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Publisher's Summary

"Where your shadow falls, there shall be night everlasting. And all shall dwell within the night, and the night shall swallow all."

Sigrud je Harkvaldsson has nothing left to live for. He is a fugitive and an exile, wanted for murder throughout the empire of Saypur. His entire existence has seemed only to visit suffering and death upon those he wants most to protect - while he himself has emerged from each battle cruelly unscathed, inexplicably immune to forces both natural and divine.

Then his closest friend and ally, former prime minister Shara Komayd, is assassinated. Suddenly Sigrud's life has a purpose: to find Shara's killers and make them suffer for what they've done. And Sigrud has much experience in matters of suffering. Yet as he pursues his quarry with his customary terrifying efficiency, Sigrud learns that far more than revenge is at stake. Because Shara's assassin is no mere mortal, and her murder was just the beginning. Using death after death to fuel his powers, the killer plans to bring down a night of eternal darkness and rule within it. Only Sigrud - and the strange curse that has destroyed his life - can stop him.

©2016 Robert Jackson Bennett (P)2017 Recorded Books

What members say

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  • Overall
    5 out of 5 stars
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  • Matthew
  • Kansas City, MO, United States
  • 06-05-17

I Just Didn't Want it to End

Any additional comments?

I am so very sad that this trilogy is now over. It is easily my favorite series of the past few years, even beating out the stuff Brandon Sanderson has been releasing.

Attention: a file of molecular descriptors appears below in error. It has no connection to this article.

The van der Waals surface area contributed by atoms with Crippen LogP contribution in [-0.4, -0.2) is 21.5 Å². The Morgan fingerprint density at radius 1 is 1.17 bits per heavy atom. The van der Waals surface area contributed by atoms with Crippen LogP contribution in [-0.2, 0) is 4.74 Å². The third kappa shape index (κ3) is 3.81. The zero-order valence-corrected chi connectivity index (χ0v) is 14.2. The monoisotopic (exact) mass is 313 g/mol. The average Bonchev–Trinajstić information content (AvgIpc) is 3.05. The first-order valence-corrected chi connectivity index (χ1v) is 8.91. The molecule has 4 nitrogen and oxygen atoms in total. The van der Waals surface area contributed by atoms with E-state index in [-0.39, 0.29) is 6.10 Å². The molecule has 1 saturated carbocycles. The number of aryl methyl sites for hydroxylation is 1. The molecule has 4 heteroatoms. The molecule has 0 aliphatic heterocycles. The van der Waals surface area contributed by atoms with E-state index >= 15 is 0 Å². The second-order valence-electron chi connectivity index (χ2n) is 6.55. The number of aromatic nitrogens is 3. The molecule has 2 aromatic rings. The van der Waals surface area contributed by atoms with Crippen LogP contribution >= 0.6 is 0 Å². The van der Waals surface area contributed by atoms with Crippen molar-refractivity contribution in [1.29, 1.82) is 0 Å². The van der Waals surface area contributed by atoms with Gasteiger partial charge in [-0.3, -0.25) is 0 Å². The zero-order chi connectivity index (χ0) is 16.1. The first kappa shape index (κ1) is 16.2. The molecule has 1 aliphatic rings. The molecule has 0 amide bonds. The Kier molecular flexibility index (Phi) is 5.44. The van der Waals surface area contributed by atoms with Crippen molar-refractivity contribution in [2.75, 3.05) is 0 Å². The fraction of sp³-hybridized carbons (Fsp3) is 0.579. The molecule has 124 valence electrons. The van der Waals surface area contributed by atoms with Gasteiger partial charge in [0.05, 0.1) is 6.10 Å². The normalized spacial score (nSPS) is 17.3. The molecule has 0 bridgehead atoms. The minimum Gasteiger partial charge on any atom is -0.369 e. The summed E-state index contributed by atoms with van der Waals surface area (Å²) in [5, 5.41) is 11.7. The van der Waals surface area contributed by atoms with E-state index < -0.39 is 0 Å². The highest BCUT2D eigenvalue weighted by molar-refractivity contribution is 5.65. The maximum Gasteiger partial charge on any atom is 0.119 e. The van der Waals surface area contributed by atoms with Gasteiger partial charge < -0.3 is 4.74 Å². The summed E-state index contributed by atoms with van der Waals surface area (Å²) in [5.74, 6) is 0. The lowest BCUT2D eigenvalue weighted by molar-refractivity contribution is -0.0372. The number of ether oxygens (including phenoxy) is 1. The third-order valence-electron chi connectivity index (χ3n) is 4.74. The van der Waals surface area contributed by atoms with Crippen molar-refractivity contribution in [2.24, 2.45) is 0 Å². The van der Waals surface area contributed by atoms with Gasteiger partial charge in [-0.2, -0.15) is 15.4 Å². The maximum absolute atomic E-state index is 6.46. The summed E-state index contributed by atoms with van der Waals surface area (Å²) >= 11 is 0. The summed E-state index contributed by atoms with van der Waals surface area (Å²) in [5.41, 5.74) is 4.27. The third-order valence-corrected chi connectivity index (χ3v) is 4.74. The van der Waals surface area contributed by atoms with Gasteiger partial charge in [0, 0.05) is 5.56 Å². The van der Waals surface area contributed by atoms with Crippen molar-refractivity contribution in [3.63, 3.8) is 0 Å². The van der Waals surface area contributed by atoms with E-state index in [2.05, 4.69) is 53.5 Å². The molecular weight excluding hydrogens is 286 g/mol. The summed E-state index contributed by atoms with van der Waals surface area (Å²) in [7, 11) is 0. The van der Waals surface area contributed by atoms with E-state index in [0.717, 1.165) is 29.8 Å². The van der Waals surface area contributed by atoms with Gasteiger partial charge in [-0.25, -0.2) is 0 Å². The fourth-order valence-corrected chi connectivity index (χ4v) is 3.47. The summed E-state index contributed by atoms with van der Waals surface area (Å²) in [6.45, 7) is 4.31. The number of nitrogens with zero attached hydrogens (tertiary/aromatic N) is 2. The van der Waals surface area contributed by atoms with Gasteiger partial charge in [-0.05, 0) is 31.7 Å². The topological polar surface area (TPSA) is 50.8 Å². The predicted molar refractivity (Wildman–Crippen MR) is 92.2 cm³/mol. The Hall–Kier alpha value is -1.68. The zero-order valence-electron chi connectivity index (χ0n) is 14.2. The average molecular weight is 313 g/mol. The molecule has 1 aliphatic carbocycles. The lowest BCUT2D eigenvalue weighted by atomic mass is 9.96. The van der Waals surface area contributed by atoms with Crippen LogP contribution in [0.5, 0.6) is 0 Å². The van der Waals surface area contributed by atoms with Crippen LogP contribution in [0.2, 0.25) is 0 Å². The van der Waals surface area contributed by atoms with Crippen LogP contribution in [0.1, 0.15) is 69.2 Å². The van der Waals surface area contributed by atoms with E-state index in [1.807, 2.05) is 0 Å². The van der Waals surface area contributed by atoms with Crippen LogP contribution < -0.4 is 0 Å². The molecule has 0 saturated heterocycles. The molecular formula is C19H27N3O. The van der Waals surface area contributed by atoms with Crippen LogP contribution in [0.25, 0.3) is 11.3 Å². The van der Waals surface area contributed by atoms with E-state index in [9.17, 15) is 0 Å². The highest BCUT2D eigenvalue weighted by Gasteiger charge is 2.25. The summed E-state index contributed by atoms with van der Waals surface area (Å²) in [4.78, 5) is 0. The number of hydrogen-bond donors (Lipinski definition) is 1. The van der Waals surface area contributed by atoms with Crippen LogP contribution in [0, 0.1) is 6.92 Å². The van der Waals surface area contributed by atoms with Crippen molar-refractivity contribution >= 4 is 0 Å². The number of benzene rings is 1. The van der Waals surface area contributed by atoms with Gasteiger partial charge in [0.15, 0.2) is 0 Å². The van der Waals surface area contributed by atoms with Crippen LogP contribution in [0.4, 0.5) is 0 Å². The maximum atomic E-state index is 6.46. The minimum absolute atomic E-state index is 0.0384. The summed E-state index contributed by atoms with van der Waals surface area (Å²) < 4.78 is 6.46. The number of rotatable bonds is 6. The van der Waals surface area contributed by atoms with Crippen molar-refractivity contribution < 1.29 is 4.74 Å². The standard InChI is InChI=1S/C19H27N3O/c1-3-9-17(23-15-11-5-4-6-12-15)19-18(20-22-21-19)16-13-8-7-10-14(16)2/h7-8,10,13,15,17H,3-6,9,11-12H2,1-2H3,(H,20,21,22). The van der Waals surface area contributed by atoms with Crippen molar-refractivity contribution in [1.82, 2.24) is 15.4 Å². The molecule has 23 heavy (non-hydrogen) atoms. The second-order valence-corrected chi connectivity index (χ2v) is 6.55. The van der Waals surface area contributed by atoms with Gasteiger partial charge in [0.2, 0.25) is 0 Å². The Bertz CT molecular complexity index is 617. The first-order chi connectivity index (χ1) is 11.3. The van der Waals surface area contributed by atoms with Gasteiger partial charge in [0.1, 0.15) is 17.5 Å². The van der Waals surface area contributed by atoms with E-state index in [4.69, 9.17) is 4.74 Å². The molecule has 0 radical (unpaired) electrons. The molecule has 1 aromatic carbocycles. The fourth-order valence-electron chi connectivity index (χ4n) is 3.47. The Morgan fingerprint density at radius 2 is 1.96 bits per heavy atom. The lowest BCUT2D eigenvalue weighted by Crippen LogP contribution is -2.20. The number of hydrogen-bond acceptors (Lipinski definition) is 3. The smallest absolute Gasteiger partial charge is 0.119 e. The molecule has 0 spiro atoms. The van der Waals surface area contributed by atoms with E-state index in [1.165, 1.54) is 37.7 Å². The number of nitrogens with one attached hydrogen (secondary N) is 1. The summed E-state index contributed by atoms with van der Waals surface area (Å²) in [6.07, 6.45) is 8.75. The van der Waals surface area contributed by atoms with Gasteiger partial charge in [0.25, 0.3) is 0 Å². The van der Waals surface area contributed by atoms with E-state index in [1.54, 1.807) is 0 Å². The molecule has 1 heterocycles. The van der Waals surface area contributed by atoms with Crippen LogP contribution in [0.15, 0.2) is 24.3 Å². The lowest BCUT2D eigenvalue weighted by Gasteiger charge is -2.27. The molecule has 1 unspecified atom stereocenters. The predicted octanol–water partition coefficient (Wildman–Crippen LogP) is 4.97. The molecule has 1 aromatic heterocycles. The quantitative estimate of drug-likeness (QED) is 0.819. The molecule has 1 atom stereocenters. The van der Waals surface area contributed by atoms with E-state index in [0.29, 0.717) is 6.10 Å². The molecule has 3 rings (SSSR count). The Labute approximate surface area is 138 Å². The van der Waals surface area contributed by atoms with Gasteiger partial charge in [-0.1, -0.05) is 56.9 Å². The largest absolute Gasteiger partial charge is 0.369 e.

This time the book follows Sigrud, Shara's old partner, as he goes through several major cities of the world where gods once ruled before they were murdered. Sigrud says he does only one thing well, cause violence. Without the help of the Cerebral Shara, Sigrud must fall back on his old spy-craft and his tried and true skill to combat an ever darkening enemy. Alone so much, he meets up with two young girls and the reclusive richest woman on the continent. These meetings means he has to come to terms with all the misfortune around him and that he can apply his one talent to the benefit of others.

There are some old faces that show up like General Mulagesh, but they are all getting older and older as a decade or more has gone by since City of Blades. This is one of the things that makes this series so amazing. It doesn't fall back on the familiar characters who have already had their growth. It introduces new ones that fit so well.

This book is a touching and exhilarating end to the series that I enjoyed so much. I still recommend it to anyone who wants a breath of fresh air in the sea of steerotypical fantasy or convoluted history books that GRRM made popular.

2 of 2 people found this review helpful

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Best of the trilogy, in my opinion